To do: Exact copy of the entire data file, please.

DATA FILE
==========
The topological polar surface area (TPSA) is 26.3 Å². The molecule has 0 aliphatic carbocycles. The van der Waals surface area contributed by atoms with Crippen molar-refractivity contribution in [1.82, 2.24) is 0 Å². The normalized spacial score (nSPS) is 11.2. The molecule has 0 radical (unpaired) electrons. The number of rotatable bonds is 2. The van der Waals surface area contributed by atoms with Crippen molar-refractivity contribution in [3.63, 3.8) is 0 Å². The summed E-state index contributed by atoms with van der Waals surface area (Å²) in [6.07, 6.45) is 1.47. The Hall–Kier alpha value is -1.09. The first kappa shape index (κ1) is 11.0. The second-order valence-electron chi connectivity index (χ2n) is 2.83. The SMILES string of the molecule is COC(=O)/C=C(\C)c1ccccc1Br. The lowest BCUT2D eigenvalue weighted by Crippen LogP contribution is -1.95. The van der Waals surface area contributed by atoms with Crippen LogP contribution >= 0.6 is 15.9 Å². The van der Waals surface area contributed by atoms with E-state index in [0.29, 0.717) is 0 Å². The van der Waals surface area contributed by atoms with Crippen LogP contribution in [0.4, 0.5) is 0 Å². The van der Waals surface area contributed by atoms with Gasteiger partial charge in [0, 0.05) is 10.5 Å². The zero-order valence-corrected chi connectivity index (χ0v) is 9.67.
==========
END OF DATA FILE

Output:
The topological polar surface area (TPSA) is 26.3 Å². The molecule has 0 aliphatic carbocycles. The van der Waals surface area contributed by atoms with Crippen molar-refractivity contribution in [1.82, 2.24) is 0 Å². The normalized spacial score (nSPS) is 11.2. The molecule has 0 radical (unpaired) electrons. The number of rotatable bonds is 2. The van der Waals surface area contributed by atoms with Crippen molar-refractivity contribution in [3.63, 3.8) is 0 Å². The summed E-state index contributed by atoms with van der Waals surface area (Å²) in [6.07, 6.45) is 1.47. The Hall–Kier alpha value is -1.09. The first kappa shape index (κ1) is 11.0. The second-order valence-electron chi connectivity index (χ2n) is 2.83. The SMILES string of the molecule is COC(=O)/C=C(\C)c1ccccc1Br. The lowest BCUT2D eigenvalue weighted by Crippen LogP contribution is -1.95. The van der Waals surface area contributed by atoms with Crippen LogP contribution >= 0.6 is 15.9 Å². The van der Waals surface area contributed by atoms with E-state index in [0.29, 0.717) is 0 Å². The van der Waals surface area contributed by atoms with Crippen LogP contribution in [0.4, 0.5) is 0 Å². The van der Waals surface area contributed by atoms with Gasteiger partial charge in [0, 0.05) is 10.5 Å². The zero-order valence-corrected chi connectivity index (χ0v) is 9.67.